From employment law to compensation and benefits, FMLA and hiring and firing and more, Business Management Daily provides comprehensive Human Resources updates.
Discover how your colleagues – and competitors – are dealing with discrimination and harassment, employment law, benefits programs, and more.
Vacations are meant to clear a person’s mind, but the post-vacation blues also tends to give employees another idea—jumping ship.
36% of workers report that they always or usually live paycheck to paycheck, a recession-era low, down from its peak of 46% in 2008.
The California Court of Appeal has held that employees need to be compensated for “on-call” hours if the employer substantially restricts their ability to engage in nonwork activities. However, employers may exclude eight hours of sleep time from 24-hour shifts, if an agreement between the employer and employee calls for it.
The U.S. General Services Administration is saving $24 million a year in real estate costs since it moved its 4,000 Washington, D.C.-based employees from three buildings to one.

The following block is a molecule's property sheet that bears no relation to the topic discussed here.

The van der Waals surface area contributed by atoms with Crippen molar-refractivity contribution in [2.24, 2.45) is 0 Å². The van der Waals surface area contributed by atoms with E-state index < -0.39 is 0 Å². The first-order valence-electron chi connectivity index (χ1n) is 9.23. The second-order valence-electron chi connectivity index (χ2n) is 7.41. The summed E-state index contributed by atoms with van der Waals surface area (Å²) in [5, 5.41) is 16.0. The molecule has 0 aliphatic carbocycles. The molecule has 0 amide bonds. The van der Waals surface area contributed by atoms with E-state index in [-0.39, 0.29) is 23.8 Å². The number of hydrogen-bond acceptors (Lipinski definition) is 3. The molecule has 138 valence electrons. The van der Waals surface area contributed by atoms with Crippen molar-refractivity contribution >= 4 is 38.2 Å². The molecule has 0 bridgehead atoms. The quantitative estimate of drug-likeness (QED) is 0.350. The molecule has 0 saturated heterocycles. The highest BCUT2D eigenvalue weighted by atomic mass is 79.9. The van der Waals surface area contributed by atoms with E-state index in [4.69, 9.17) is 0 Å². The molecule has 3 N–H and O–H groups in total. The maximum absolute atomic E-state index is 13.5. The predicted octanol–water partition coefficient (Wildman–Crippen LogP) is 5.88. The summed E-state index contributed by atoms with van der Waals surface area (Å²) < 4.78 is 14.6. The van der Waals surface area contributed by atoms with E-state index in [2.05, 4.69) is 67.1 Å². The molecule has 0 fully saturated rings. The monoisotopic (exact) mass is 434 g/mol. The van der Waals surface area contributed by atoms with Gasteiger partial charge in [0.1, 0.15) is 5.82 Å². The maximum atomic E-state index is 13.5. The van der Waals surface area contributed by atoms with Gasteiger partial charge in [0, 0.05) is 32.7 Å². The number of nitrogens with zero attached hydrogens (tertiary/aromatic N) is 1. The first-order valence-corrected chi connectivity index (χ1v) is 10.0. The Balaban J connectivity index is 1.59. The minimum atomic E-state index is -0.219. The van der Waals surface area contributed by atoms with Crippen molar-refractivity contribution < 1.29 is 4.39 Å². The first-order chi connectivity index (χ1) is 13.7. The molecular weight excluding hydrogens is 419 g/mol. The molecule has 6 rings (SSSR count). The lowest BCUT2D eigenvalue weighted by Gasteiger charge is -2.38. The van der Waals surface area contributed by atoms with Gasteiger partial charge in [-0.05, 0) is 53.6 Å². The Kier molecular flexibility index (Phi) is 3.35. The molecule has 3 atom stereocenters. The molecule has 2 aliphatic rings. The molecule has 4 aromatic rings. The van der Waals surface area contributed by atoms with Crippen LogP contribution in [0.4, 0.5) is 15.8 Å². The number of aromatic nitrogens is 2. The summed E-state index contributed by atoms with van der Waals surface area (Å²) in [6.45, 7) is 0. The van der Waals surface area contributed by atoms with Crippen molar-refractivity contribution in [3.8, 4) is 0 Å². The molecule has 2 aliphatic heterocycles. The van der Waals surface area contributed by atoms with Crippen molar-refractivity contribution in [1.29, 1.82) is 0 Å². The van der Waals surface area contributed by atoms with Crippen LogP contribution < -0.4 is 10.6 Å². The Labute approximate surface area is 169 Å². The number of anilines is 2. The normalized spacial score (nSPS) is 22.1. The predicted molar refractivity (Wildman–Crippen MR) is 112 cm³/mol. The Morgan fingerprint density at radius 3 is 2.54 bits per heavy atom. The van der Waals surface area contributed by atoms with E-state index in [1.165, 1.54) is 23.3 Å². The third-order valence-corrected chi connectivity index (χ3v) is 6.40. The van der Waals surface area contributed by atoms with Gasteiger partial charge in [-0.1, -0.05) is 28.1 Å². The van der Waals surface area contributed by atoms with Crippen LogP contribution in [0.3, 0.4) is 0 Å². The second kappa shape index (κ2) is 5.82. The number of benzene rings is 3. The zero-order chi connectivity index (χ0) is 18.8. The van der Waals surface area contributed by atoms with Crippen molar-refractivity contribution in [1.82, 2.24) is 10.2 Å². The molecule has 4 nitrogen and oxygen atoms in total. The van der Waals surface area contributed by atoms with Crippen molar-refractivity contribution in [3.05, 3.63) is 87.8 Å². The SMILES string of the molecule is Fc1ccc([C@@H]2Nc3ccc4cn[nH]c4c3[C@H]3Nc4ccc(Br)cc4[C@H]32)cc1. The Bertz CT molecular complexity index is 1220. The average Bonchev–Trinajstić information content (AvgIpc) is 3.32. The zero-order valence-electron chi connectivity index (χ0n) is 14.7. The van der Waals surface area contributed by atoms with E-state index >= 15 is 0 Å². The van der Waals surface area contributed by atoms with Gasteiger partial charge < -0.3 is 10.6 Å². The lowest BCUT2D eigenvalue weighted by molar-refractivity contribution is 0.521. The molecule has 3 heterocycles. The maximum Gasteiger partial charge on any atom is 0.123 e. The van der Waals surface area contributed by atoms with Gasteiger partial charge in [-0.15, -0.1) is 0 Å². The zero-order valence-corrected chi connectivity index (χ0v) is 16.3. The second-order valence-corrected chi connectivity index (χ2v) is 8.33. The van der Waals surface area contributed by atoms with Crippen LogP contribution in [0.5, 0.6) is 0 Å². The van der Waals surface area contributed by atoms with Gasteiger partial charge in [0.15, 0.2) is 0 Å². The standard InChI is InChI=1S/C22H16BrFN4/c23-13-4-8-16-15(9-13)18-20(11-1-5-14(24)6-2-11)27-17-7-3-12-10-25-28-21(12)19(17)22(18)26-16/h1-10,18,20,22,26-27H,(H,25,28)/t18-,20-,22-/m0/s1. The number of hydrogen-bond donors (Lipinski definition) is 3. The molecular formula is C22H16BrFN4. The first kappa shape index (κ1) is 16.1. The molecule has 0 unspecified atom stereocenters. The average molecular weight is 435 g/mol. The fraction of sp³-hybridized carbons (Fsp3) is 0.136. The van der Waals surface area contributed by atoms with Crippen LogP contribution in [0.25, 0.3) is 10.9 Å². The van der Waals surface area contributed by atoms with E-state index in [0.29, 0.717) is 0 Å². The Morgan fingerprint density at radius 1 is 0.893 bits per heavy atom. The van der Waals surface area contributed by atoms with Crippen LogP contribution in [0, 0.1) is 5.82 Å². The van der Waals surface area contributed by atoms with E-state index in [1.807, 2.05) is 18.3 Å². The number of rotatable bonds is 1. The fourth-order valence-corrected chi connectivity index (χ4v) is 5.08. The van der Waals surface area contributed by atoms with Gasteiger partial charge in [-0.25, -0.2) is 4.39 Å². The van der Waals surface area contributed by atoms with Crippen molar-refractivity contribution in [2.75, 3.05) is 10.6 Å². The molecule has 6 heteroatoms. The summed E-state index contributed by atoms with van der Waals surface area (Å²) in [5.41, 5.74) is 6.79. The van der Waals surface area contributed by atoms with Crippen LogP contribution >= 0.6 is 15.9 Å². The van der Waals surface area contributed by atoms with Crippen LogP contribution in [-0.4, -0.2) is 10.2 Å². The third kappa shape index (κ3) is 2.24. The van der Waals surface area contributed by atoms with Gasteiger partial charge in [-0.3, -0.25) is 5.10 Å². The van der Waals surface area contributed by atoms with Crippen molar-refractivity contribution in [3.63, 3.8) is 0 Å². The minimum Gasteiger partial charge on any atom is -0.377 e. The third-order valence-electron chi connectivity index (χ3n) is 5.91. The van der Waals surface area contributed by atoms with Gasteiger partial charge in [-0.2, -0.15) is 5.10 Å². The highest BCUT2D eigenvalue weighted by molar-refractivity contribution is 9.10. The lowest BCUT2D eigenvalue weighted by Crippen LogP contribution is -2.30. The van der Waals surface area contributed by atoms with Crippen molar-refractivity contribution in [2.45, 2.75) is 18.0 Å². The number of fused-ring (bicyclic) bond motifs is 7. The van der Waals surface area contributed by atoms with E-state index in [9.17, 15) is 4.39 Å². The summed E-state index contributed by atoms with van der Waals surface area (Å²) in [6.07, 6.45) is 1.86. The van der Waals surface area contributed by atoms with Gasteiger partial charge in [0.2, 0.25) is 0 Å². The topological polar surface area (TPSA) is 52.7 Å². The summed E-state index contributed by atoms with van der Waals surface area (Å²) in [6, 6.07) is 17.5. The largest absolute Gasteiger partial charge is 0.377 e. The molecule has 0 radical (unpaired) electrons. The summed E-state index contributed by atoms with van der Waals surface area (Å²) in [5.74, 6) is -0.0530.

Minneapolis-based retailer Target is scrambling to explain a training document that surfaced at one of its Northern California distribution centers. The document purports to tell supervisors how to interact with Hispanic employees—and in the process betrays some offensive stereotypes.
You don’t want to fire an employee without good grounds. Sudden deterioration in performance may be real—or a sign of age discrimination. Be especially cautious if the employee’s replacement is more than five years younger or the employee has complained about age-related comments.
Employees who lose their jobs may not understand that if filing for bankruptcy, they must list any potential litigation claim as an asset. Federal courts have dismissed even obviously valid employment discrimination lawsuits when employees failed to disclose such claims in their bankruptcy paperwork. That may no longer continue, if this recent case is any indication.
Seems like a reasonable accommodation: An employee with severe knee arthritis wants to use a four-pronged cane to perform her job on the factory floor ...
It’s impossible for everyone to remember exactly what happened during an interview held several years earlier. But that’s what an interview panel may be asked to do if a candidate sues. The best approach is to ask the panelists to take notes. Then you should collect all the panelists’ notes for potential future use.
What if your mistaken belief that an employee has a serious health condition prompts you to grant FMLA leave? Does she have any legal basis to sue? Probably not.